Blasphemy – offending against or insulting God or other religious beliefs – is still criminalised in dozens of countries around the world. Some argue these laws are needed to protect religious people, while others condemn them as outdated and illiberal restrictions on free speech.
What is blasphemy?
Blasphemy is the act of insulting or ridiculing God, religious beliefs or sacred texts. A 2017 report by the US Commission on International Religious Freedom identified 71 out of 195 countries that have blasphemy laws.
Punishments can be severe, including the death penalty, lashings and imprisonment. In some countries, blasphemy laws are used only rarely.
The US Commission report, Respecting Rights? Measuring the World’s Blasphemy Laws, said that blasphemy laws were more likely to be actively enforced in the Islamic world, although they have also been invoked elsewhere in recent years, including Europe.
Critics of blasphemy laws, who include mainstream faith leaders, argue they are outdated and unnecessarily curb free speech, but others are adamant that they are still needed to protect people’s deeply held spiritual beliefs.
The International Coalition against Blasphemy Laws, a campaign within the International Humanist and Ethical Union, seeks to repeal all blasphemy laws, saying they contravene human rights.
Lord Williams, then Archbishop of Canterbury, said in 2008, as Parliament prepared to abolish England’s medieval laws, that the Church of England supported the move, but he cautioned that they should be replaced by new laws that effectively punished “hate” crimes against all religions.
But some Christian campaigners disagreed, and the Roman Catholic MP Edward Leigh strongly opposed the move, saying it would send out the wrong message, and encourage more people to make fun of Christianity.
Where are blasphemy laws found?
Middle East, North Africa and Asia
Blasphemy laws are found in 18 of 20 countries in the Middle East and 12 of 50 countries in the Asia-Pacific region, according to a report by the Pew Research Centre. For Muslims, it is blasphemous to speak insultingly not only of Allah but also of the Prophet Muhammed.
Iran and Pakistan are the only two countries that explicitly enshrine the death penalty in law, although it has reportedly also been carried out in Afghanistan, Iran and Saudi Arabia.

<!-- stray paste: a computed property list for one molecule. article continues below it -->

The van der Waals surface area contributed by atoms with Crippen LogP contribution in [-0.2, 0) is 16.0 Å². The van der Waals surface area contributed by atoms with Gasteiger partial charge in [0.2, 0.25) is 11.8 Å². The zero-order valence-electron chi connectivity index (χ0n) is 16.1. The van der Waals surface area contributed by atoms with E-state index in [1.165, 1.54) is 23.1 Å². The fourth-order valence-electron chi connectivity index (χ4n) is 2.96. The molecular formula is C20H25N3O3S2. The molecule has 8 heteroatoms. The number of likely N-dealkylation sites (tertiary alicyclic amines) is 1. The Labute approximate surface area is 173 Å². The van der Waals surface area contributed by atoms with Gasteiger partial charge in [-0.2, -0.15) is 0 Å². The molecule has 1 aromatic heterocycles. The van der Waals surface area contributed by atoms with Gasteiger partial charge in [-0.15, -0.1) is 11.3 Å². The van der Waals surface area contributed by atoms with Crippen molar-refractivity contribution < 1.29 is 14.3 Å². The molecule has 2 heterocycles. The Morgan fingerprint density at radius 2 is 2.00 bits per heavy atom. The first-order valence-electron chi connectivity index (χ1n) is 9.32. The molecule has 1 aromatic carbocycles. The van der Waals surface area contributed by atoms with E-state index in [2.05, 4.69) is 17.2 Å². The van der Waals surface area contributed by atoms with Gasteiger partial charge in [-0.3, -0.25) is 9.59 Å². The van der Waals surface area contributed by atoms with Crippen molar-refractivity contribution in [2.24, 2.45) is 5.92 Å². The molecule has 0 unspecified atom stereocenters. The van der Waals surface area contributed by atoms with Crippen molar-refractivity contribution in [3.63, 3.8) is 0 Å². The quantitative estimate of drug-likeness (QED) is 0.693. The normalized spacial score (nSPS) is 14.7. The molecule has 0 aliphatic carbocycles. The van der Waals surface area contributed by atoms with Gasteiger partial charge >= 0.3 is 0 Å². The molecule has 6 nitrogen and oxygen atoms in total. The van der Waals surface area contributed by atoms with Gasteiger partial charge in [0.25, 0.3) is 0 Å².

The most recent high-profile case in the Muslim world is that of Pakistani Christian Asia Bibi, whose conviction was overturned in November 2018, following international pressure, after she had served eight years in prison.
According to critics, blasphemy laws in countries such as Pakistan have been used to persecute minority groups such as Christians or to pursue personal vendettas. However, where such cases have attracted international attention, the death sentence has often been commuted.
In 2013, the Saudi human rights activist Raif Badawi was found guilty of insulting Islam in blog posts that criticised the country’s religious police and hardline Wahhabi ideology. He was sentenced to 10 years in jail and 1,000 lashes, of which 50 have been so far administered.
Europe is one of the most secular regions of the world, but several countries still have laws dealing with blasphemy, although they are rarely invoked: Austria, Finland, Germany, Greece, Italy, Poland, Russia and Spain. Prosecutions are rare and in most cases difficult, because of constitutional guarantees on freedom of expression.
Blasphemy was abolished as an offence in England and Wales in 2008, but it remains in Scotland and Northern Ireland.
In the most notorious case in England, Gay News was found guilty of blasphemous libel in 1977 after a campaigner, Mary Whitehouse, brought a private prosecution over a poem the newspaper published in which a gay Roman centurion fantasises about his feelings for Christ during the crucifixion.
Thirty years later, Christian campaigners failed to win a controversial blasphemy case against the BBC for screening Jerry Springer: the Opera, a musical they complained savagely mocked Christian belief. Soon afterwards, with the support of many mainstream Church leaders and free speech campaigners, the country’s blasphemy laws were repealed and broader “hate” laws introduced.
In October 2018, the Republic of Ireland voted in a referendum to abolish blasphemy laws enshrined in its constitution. This followed a police investigation into the writer and comedian Stephen Fry for comments he made on Irish TV describing God as “stupid”, “selfish” and “a maniac”. Police dropped the case.
Denmark also repealed its 334-year-old blasphemy law in 2017, soon after a Danish man was charged with blasphemy for posting a video of himself burning the Koran.
In other cases in Europe, a Greek blogger was convicted in 2014 for “malicious blasphemy” for mocking an Orthodox monk on Facebook, although his sentence was overturned on appeal. In Germany, a man was fined €500 in 2016 for displaying anti-Christian stickers on his car.
USA and Canada
In the United States, blasphemy laws are deemed to be incompatible with the constitution. The first amendment protects free speech and religious exercise from interference of the state.
Canada abolished its law of blasphemous libel, which could carry the penalty of imprisonment, in December 2018, following a two year campaign.